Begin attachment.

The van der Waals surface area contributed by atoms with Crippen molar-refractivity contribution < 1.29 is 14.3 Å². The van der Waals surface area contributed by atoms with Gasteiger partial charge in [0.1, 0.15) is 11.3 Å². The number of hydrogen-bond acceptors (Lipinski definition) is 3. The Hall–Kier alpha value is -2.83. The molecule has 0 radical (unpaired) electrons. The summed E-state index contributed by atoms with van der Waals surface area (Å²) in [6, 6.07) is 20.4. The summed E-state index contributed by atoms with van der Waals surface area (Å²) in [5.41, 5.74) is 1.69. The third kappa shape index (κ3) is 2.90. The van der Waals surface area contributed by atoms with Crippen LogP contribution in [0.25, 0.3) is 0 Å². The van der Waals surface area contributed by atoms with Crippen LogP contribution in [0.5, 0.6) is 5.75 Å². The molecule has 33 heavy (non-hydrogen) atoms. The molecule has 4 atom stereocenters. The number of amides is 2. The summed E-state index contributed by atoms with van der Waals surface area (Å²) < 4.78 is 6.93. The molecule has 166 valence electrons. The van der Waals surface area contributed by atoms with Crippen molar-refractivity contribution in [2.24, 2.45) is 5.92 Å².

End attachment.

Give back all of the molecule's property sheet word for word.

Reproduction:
The van der Waals surface area contributed by atoms with Crippen molar-refractivity contribution < 1.29 is 14.3 Å². The van der Waals surface area contributed by atoms with Gasteiger partial charge in [0.1, 0.15) is 11.3 Å². The number of hydrogen-bond acceptors (Lipinski definition) is 3. The Hall–Kier alpha value is -2.83. The molecule has 0 radical (unpaired) electrons. The summed E-state index contributed by atoms with van der Waals surface area (Å²) in [6, 6.07) is 20.4. The summed E-state index contributed by atoms with van der Waals surface area (Å²) in [5.41, 5.74) is 1.69. The third kappa shape index (κ3) is 2.90. The van der Waals surface area contributed by atoms with Crippen LogP contribution in [0.25, 0.3) is 0 Å². The van der Waals surface area contributed by atoms with Crippen LogP contribution in [0.5, 0.6) is 5.75 Å². The molecule has 33 heavy (non-hydrogen) atoms. The molecule has 4 atom stereocenters. The number of amides is 2. The summed E-state index contributed by atoms with van der Waals surface area (Å²) < 4.78 is 6.93. The molecule has 166 valence electrons. The van der Waals surface area contributed by atoms with Crippen molar-refractivity contribution in [2.24, 2.45) is 5.92 Å².